Fault line under Channel produces the quakes
IN JANUARY 2005, after the Boxing Day tsunami in Asia, we reported that experts were warning that Dover and the South East could be affected by an earthquake similar to one that occurred in 1580.
In fact, Saturday’s earthquake was the fifth quake produced by a fault line located in the Dover Straits.
The first reported quake, measuring 5.8 on the Richter Scale, was in February 1382.
In 1580, the quake measured between 5.3 and 5.9 and had an epicentre beneath the Channel.
Calais and Boulogne were flooded, many people drowned and dozens of boats were sunk by huge waves.
Sections of wall fell in Dover, including the loss of a piece of the cliff and castle wall.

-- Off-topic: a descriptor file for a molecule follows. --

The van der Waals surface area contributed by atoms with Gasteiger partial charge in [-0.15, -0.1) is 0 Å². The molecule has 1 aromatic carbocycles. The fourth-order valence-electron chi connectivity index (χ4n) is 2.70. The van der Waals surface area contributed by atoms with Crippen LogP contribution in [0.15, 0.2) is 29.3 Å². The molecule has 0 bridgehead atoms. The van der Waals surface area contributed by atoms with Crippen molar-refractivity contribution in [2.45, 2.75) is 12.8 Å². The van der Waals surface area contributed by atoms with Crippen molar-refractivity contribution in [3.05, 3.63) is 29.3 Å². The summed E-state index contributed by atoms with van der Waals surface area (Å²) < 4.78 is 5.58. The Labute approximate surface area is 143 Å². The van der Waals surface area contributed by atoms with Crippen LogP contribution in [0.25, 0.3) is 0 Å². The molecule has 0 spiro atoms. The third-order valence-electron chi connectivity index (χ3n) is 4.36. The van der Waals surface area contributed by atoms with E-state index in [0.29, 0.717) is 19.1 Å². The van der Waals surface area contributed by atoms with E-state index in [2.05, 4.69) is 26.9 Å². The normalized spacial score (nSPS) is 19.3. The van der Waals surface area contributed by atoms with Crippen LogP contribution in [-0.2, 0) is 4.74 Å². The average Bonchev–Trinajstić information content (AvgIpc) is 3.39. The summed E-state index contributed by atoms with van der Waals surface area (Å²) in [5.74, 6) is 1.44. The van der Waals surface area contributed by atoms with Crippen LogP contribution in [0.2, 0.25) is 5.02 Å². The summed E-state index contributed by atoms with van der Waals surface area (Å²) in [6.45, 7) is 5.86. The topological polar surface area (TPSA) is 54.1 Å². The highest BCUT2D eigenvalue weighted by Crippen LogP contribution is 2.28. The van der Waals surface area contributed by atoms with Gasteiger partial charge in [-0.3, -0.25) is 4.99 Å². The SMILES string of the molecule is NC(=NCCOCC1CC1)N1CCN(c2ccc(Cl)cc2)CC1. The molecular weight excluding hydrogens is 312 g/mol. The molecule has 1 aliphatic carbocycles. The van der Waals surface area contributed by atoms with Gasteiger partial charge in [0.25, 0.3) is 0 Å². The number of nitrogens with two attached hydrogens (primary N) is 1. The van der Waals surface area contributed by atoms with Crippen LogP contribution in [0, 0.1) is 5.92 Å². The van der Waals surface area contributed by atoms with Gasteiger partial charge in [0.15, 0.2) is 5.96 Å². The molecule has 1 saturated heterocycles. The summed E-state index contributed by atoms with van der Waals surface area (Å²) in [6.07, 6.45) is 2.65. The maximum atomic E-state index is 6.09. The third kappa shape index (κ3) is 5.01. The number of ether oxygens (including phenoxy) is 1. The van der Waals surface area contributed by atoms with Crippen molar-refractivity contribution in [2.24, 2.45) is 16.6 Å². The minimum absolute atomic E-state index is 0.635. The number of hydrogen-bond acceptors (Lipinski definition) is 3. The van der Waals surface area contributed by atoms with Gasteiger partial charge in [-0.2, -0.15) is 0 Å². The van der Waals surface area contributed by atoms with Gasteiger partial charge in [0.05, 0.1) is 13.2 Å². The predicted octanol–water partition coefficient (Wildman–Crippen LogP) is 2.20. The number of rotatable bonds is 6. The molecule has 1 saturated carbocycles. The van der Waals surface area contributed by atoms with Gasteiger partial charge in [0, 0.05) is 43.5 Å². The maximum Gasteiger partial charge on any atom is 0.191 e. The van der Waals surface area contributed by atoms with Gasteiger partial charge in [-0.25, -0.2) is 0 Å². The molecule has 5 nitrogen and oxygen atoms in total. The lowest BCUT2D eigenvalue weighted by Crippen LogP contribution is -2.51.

At Sandwich, a gable end fell from the north wing of St Peter’s Church, four arches cracked in St Mary’s Church and part of a chimney fell down.
A great sea swell arose in the Channel sinking 25 to 30 British, French and Flemish vessels.
About 12 hours later, it was reported that 30 houses fell down near Dover and a second deluge was reported to have drowned 120 people. Two people were killed in London.
Geologists warned that they could not rule out another 1580type earthquake in the future, but they said it was impossible to estimate how soon it might occur.
There were subsequent quakes in this area in 1776 and 1950, which measured about 4 on the Richter Scale – similar to Saturday’s earthquake. Some people remember a tremor which hit Dover in 1938.
Roger Musson, a seismologist with the British Geological Survey, said: “We know there is a fault line under the Channel and that it produces quakes measuring around 4 or 6.
“My fear is that if a 1580 style earthquake happened again, the damage would be much worse because of the huge growth in the population.”